Image: Barbour

“Everyone is waxing lyrical about Barbour.” That is what the Financial Times said about the 125 year old British outerwear maker last year, reflecting on the enduring demand for its wares. With fans that range from decades of British royalty (Queen Elizabeth, the late Princess Diana, Prince Charles, Kate Middleton, etc.) to James Bond (actor Daniel Craig wears a Barbour wax jacket in Skyfall), supermodels like Claudia Schiffer, and influencers like Alexa Chung and still yet, “kids in Tokyo, Los Angeles and New York City,” Barbour’s $400-or-so wax jackets have proven a pinnacle of longevity in a highly trend-driven industry.  

In furtherance of its business, which sees it turn out “some 3,000 waxy jackets every week” in its Simonside, England-located headquarters, according to the FT, nearly all of which “are rendered almost entirely by hand,” Barbour has not only built a timeless brand with a global footprint (it maintains about 2,000 stockists around the world in addition to its own outposts) and nearly $300 million in annual revenue, the privately-held company has created a truly iconic, staple product. 

Barbour’s wax jacket is so significant that when consumers see it, they immediately link the appearance of the garment with a single source. With that in mind, Barbour looked to the U.S. Patent and Trademark Office (“USPTO”) in December 2018 to register the ornamental design of its jacket as a trademark – or better yet, trade dress. 

Specifically, Barbour claimed exclusive rights in – and was seeking protection for – “a three-dimensional configuration of an outerwear design featuring a combination of the following elements: 4 pockets placed and oriented as follows: 2 on each of the front left and right side beginning at the mid-breast of the jacket and extending to the waist of the jacket; [and] 2 large pockets on each of the left and ride side of the jacket beginning at the [waist] and extending to just above the bottom of the jacket both with exterior flap closures and two eyelets on the underside of the front pockets.”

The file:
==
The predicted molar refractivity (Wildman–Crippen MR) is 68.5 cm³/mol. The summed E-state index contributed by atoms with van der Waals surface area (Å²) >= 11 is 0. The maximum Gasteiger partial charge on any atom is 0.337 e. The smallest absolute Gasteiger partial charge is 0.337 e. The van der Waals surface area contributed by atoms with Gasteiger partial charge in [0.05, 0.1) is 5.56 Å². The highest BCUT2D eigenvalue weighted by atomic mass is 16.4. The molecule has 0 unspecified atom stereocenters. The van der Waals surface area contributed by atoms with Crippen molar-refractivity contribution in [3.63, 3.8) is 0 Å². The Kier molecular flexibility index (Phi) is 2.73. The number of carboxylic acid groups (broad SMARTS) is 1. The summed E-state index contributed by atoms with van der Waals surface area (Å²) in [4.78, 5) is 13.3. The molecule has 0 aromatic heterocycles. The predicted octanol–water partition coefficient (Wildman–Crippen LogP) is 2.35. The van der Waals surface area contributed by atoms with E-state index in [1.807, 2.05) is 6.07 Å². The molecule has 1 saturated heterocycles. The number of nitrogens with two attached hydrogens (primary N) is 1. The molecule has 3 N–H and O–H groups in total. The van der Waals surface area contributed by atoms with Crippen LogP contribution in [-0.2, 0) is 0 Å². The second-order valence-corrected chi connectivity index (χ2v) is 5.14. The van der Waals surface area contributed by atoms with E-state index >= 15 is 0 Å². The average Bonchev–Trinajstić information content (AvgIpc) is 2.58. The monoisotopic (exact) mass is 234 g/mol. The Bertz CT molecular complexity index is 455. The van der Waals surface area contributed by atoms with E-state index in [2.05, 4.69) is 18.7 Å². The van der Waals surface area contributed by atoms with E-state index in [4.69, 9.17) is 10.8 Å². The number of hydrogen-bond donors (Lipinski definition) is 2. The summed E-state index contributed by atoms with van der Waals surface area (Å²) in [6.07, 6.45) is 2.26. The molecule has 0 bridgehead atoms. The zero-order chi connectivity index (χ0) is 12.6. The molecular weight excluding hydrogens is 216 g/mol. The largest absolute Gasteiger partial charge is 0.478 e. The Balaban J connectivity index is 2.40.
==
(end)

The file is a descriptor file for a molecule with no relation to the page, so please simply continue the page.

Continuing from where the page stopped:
Still yet, Barbour is claiming rights in “a metal zipper pull configured in a ring shape with the top quarter of the ring being solid on a 2-way opening zip; a collar made of corduroy with detachable throat cover; and a studded flap that closes over the entirety of the front zipper on the middle of the jacket.”

In order for Barbour to claim protection in the jacket design, it will have to show that the elements at issue – i.e., the pocket placement, the zipper, collar, and studded flap – are both non-functional and have acquired distinctiveness (since product design elements can never been inherently distinctive, as we learned in Wal-Mart Stores, Inc. v. Samara Bros). In terms of the latter, Barbour will have to show that consumers see the design elements and associate them with a single source.

Following some (inevitable) preliminary pushback from the USPTO in March 2019 on the basis that the jacket configuration is not inherently distinctive, counsel for Barbour responded with a nearly 250 page filing, which included evidence of “over 30 years of substantially continuous and exclusive use of” – and advertising of – the jacket configuration in the U.S., as well as “extensive third-party press coverage of the design.” 

Barbour asserted that since it first began selling the jacket at issue almost 4o years ago, it has sold “over 1 million jackets include the trade dress worldwide,” and in the U.S., alone, since 2009, which is “nearly 20 years after products bearing the trade dress were first sold in the U.S., Barbour says that it has “enjoyed sales in excess of $23 million” just for its wax jackets, and has generated even more than that, in international sales. 

Seemingly persuaded by the evidence and the sales figures that Barbour provided that the company’s wax jacket had acquired the necessarily level of distinctives to function as a trademark, the USPTO registered the jacket configuration on its Principal Register in December 2019. The registration followed from predictions from at least some legal experts that it would be a long, hard fight for the brand to land a registration, particularly given that other brands had experienced“difficulty showing that configurations for several zippers,” for instance, were functional, and thus, not eligible for protection. 

As for whether Barbour’s win will send brands running to the USPTO for registrations for garment designs, it is unlikely. While the brand may be walking away with a registration, if anything, this instance sheds light on just how high of a bar it really is to show acquired distinctiveness for a product design. After all, a product history of 40 years and sales of more than $23 million in a period of less than 10 years specifically for the trade dress that a brand is seeking to protect are no small figures.